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in the dictionary should start with them. the fact as you point out, the things that did affect her, they affected the campaign, the comey letter and wikileaks stem from the effect of the original sin, the unbelievable arrogance of her setting up her server, keeping it secret, lying about it. the u.n. press conference, you go back and look at it, 20 minutes, i don't think there was a true statement in the whole 20 minutes. in the end, it ends up with her. i do think you are right about the deplorable line. that was the equivalent of romney's 47%, that that is wheu saw contempt for the other side, that is a losing proposition. >> bret: she says she is not running again and she is a civilian and part of the resistance. >> the resistance. >> bret: we will see. we'll follow that. that is it for the panel. up next, an nba star takes a quick hydration break. ♪ constipated? trust #1 doctor recommended dulcolax.
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♪ >> bret: finally, tonight, maybe enjoy a beer or two, especially at a big sporting event of course. the crowd at the cleveland cavaliers playoff game last night was in a jubilant mood with the defending champs up double digits, so much so that even lebron james grabbed a great lakes brew. >> turnover. james. he would have gotten the call.
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what an effort by lebron james. >> my momentum took me to the sideline and i'm not going to run over the beer lady. and she had one in her hand, so i took it out of her hand. not much of a beer guy. if she had some red wine, i would have taken a sip. [laughs] >> bret: [laughs] you can do that when you are the star, i think. thanks for inviting us into your home tonight. that is it for this "special report." fair, balanced, and unafraid. "the story" hosted by my colleague martha maccallum starts right now. ♪ >> it is may 3rd and this is a fox news alert. two police officers ambushed when gunmen pull up to their squad car and opened fire.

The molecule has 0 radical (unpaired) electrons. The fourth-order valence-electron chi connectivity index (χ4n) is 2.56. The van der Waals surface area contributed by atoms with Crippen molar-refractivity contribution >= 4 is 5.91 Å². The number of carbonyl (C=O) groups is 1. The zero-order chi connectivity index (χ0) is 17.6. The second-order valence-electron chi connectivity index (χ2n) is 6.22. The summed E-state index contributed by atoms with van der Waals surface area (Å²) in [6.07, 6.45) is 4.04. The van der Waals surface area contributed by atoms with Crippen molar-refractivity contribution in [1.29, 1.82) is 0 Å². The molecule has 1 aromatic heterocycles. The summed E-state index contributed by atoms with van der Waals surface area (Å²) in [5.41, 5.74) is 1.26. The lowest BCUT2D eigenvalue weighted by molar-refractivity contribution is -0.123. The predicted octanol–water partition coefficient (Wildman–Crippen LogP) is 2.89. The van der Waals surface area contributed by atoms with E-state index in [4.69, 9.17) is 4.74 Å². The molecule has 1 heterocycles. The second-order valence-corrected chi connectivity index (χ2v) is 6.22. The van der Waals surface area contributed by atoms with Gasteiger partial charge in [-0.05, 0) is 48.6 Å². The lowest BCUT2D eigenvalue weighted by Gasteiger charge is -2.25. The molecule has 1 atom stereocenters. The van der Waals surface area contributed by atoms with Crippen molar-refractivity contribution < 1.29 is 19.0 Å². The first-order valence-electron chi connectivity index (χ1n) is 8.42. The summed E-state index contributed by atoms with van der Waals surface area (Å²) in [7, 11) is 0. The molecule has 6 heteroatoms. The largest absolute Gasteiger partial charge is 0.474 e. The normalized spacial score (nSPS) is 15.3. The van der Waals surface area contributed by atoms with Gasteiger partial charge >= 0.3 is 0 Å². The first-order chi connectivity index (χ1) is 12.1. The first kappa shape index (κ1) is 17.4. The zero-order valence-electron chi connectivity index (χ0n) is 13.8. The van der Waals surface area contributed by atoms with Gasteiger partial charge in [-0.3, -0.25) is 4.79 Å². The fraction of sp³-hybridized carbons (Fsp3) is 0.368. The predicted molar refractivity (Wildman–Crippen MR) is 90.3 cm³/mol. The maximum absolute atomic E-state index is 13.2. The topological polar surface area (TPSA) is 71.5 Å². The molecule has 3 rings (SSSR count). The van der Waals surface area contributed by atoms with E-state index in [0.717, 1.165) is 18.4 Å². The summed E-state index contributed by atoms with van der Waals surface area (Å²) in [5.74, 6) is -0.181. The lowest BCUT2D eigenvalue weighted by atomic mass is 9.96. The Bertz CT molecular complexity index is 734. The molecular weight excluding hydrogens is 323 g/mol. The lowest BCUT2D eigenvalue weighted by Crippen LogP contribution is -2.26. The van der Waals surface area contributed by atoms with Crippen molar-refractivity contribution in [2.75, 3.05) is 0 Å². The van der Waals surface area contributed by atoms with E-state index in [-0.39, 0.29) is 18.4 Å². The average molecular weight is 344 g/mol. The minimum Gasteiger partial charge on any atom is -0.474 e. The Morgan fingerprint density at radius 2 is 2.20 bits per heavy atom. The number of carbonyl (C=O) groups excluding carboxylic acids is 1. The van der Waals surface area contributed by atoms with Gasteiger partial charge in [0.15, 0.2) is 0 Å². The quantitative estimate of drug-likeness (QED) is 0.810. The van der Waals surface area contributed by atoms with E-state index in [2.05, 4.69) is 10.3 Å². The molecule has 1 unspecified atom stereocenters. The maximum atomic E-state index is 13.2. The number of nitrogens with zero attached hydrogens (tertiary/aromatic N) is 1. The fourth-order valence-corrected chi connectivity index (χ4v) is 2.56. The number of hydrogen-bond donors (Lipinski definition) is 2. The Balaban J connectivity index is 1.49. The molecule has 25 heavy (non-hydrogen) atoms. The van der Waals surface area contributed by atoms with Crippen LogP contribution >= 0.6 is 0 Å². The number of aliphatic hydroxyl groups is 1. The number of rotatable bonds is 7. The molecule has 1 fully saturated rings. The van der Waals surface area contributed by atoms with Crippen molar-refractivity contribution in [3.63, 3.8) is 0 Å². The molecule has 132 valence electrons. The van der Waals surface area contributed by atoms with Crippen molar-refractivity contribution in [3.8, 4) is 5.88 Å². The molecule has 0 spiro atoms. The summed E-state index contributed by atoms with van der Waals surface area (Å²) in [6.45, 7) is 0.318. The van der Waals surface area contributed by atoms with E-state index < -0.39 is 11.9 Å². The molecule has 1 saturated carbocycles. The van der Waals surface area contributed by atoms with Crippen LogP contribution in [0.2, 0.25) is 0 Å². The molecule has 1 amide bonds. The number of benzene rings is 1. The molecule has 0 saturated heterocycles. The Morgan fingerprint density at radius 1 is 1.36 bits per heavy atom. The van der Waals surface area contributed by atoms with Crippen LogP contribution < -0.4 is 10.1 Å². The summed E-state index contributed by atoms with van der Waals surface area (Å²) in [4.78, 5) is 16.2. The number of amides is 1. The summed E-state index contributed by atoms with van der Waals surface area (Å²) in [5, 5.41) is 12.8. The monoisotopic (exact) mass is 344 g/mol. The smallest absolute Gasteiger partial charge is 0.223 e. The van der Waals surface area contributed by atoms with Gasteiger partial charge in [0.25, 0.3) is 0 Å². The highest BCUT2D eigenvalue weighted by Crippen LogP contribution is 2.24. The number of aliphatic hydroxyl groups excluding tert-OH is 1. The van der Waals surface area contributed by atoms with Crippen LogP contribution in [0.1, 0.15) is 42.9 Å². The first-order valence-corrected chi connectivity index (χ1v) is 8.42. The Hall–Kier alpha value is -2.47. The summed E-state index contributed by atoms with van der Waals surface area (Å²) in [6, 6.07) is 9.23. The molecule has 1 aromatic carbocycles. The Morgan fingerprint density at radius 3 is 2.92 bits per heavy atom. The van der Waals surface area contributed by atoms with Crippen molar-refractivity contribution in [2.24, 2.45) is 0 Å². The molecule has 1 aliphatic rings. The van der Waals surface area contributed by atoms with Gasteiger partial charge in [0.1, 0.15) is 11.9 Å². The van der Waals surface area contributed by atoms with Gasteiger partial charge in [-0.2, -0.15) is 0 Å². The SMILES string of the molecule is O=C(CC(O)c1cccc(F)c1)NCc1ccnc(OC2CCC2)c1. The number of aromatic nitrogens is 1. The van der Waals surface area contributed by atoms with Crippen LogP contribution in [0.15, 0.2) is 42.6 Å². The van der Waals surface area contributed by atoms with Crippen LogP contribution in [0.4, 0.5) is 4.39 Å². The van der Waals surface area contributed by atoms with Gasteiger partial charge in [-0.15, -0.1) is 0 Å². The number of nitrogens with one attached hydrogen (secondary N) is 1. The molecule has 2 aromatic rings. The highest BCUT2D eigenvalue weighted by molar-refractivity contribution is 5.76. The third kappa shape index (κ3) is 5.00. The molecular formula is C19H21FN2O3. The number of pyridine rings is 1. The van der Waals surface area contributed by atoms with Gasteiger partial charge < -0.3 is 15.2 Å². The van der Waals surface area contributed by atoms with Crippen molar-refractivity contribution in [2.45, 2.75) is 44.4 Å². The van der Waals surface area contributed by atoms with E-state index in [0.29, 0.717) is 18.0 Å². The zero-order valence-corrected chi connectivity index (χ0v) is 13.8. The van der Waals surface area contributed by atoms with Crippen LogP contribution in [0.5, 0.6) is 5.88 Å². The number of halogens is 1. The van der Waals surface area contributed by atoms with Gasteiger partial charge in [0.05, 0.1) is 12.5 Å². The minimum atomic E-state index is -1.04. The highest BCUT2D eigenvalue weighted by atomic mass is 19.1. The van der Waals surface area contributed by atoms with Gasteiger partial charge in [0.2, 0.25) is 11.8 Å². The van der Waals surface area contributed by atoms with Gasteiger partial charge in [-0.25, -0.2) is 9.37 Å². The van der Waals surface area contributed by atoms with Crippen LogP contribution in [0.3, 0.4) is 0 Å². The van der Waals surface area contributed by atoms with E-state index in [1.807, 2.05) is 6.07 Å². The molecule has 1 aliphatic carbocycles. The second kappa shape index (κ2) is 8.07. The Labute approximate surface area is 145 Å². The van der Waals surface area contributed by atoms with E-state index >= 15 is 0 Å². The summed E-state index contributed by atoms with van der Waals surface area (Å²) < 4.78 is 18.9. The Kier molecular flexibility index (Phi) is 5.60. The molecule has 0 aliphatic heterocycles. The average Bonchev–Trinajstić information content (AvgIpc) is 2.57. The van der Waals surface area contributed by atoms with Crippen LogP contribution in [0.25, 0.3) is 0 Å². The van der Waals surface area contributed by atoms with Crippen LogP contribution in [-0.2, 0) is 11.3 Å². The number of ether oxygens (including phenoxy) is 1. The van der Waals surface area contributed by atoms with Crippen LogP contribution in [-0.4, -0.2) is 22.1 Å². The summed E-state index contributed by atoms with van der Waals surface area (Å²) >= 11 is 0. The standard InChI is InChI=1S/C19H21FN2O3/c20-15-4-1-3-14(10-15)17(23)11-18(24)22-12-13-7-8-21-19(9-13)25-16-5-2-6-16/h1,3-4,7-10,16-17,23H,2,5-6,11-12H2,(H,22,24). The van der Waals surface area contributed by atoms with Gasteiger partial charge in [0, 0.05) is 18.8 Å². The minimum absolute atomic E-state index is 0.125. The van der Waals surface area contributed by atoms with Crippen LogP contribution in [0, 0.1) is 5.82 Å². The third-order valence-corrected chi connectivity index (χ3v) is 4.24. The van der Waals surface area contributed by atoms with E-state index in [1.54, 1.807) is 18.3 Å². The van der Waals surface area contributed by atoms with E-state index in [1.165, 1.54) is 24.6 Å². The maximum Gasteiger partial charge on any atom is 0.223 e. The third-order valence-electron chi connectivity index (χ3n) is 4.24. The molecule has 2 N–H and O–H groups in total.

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what police are saying about the targeted attack as three people are taken into custody overnight. everyone to victory on the budget bill but did democrats have another plan. >> they wanted a shutdown. they were desperate to make this administration look like we couldn't function, like we couldn't govern. >> were democrats willing to cripple the government to get what they wanted, live in washington. hillary clinton out of hiding and still playing the blame game. >> i am back to being an activist citizen and part of the resistance. >> how donald trump just responded. "fox and friends" first starts right now.
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♪ go your own way ♪ go your own way ♪ >> a beautiful morning in new york city as you wake up on this wednesday morning. you are watching "fox and friends" first. heather: thanks for joining us and starting your day. let's get that fox news alert. two chicago police officers in another deliberate attack on the badge. the ambush happening as they sat on their car, police took three persons of interest being questions. the manhunt is very active. [shouting]